“Buuuuuuuurrrrrrrrrrrrrppppppppppppp!” Yoonyi covered her mouth at the embarrassing eruption that escaped her mouth. “Haha! Oma? I don’t think she could do anything.”
Yoonyi smiled at the comment and began toying with her hair again. Yoonyi, sixteen, turning seventeen in January, was the crowned jewel of the family. Yoonjang, her older brother, who was twenty-two, never finished high school. He was drafted into goondae and upon his release, their father saw no point of furthering his son’s education and forced him to work in the family restaurant. Days and nights, nights and days, Yoonyi spent time alone, sitting up in her room, supposedly “studying” for college. She had only a few more years of high school before “officially” leaving home. She thought about the idea of leaving home. School, her friends, even her brother, who constantly picked on her faults and flaws.
Her mother, daughter of one of Korea’s most famous business owners was married to a another man of the same background. Sometimes Yoonyi wondered how did she end up living like an average kid, when her parents are children of Korea’s richest people.
She watched as her feet moved mechanically, one in front of the other. Tap, tap, tap. Tap, tap, tap, tap.
“Yoonyi! Yoonyi! Where are you going?!”
Yoonyi blinked at the sudden inquiry. She looked for the voice that called out to her.
“Yoonyi!” a voice of a girl shouted, blaring her horn.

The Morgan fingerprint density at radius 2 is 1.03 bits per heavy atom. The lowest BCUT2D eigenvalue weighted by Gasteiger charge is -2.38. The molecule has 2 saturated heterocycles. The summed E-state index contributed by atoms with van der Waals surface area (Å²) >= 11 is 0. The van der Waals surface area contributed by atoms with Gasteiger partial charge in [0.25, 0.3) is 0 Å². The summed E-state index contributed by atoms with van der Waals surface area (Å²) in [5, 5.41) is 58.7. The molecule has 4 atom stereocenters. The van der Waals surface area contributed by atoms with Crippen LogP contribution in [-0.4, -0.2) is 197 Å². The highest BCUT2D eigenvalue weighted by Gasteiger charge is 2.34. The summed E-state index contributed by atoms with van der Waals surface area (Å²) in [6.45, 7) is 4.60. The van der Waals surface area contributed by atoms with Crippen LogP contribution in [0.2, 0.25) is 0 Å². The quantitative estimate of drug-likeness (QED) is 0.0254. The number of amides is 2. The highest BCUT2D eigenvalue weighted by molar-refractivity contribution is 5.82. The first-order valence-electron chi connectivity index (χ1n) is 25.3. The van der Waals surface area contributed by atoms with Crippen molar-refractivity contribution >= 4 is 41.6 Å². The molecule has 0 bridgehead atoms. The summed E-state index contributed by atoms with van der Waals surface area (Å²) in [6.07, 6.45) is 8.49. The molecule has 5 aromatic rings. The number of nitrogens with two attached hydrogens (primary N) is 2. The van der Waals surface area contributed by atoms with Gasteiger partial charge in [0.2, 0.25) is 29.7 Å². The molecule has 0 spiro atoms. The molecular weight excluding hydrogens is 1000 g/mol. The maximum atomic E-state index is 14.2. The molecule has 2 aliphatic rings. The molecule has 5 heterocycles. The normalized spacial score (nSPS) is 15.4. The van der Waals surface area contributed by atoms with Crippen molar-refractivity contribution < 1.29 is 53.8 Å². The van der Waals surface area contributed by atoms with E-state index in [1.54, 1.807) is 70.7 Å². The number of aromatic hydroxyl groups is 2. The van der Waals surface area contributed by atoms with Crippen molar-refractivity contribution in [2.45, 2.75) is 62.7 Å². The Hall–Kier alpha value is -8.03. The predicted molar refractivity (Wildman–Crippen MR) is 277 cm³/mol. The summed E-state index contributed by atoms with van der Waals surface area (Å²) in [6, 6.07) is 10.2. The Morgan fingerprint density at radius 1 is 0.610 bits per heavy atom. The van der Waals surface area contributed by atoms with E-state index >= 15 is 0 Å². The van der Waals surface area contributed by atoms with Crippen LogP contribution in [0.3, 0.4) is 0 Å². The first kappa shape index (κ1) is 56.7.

Yoonyi looked to see her classmate, Yuri, waving out her car window.
“Can you go out?!”
Yoonyi hesitated before replying, “No!”
“Your mom home?”
Yoonyi nodded her head vigorously.
“Okay then, never mind! Buhbye!”
Yoonyi sighed in relief. She didn’t like going out. And definitely not with Yuri. Ever since she entered middle school, her mother her locked in solitude. Never letting her answer the phone, talk to her friends, nor even letting her go out. It was like the world was coming to an end and Yoonyi wouldn’t be able to get into one of the best colleges in Korea if she did all those things.
“Life sucks,” she mumbled to herself, kicking at the stones that were in her way as she strolled along. She continued on, her eyes glued to her dirty sneakers.
Nothing exciting ever happened to her. All the other girls had some good-looking namja or a chakham namja approach them and start wooing them in school. Or some agent comes knocking at their door, offering them money for their youth and pretty faces. She envied them while they envied her wits abilities to get good grades.
She arrived at the doorstep and gazed up the wooden stairs, hesitating to enter the house. She plopped herself on the stairs, sighing with boredom.
It was a beautiful Wednesday morning, only eleven-thirty, she noted. It would be about lunchtime for kids in school. For her, there was no school. Whatever the reason, she didn’t care. As long as it was a day off, she was happy. She stood up from her spot and brushed off her jeans before entering the house. She stomped up the stairs and thrust her key in the door, unlocking it. She tossed the key onto the table that stood by the door and dropped herself on the living room couch. She picked up the magazine that sat on the coffee table and flipped through the contents, not amazed by the old issue of the wrinkled book.
She threw the magazine back onto the table and sped up the stairs to her room. She stared at the books on her desk and moaned at the reminder that she still hasn’t started on her homework. She sat down and picked up a textbook, burying her face into it. Hoping she could lose track of time, she wished she didn’t have school anymore.